Teen Challenge funds their program with MN GRH funds (group residential housing money), after advising clients on their right to Christian-based treatment. “The placing authority must authorize chemical dependency treatment services that are appropriate to the client’s…religious preference…(Section 9530.6620). It seems like good Christians would return ill-gotten gains and not try to be shielded by legislative action.

If you want to see how Teen

If you want to see how Teen Challenge gets clients and state funding for their programs, look at their application. Just google "Teen Challenge GRH" GRH (Minnesota Group Residential Housing) is one of the funding streams that pay for room and board for disabled adults. It's rather instructive, and I'm sure that Teen Challenge is not the only program that has all the kinks worked out of how to get public funding for a religious based program.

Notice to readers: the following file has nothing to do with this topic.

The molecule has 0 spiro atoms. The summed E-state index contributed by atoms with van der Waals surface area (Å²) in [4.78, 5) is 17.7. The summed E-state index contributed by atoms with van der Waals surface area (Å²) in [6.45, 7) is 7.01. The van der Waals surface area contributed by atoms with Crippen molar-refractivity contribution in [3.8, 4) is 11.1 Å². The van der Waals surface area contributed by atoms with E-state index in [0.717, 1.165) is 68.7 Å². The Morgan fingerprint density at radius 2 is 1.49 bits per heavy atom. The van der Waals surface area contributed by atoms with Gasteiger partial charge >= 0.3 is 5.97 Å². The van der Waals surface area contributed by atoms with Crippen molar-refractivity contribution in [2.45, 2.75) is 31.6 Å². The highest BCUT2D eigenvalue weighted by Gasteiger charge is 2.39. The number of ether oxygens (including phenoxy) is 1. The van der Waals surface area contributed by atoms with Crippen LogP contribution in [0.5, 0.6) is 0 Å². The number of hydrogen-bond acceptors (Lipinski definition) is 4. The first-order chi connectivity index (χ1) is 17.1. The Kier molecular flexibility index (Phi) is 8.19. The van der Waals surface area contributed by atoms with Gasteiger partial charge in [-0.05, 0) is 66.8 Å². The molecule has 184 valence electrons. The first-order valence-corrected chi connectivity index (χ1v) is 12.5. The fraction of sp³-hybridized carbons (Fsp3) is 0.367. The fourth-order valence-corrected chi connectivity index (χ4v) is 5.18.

Placements at Teen Challenge

Sorry for the detour. Yes, Craig, the provisions in the application are straight out of the list of warning signs for programs to avoid, including TC having power to keep a youth beyond 13 months, heavily restricted communication, unreasonable limiting of parental access, and no access to advocates to whom abuse can be reported.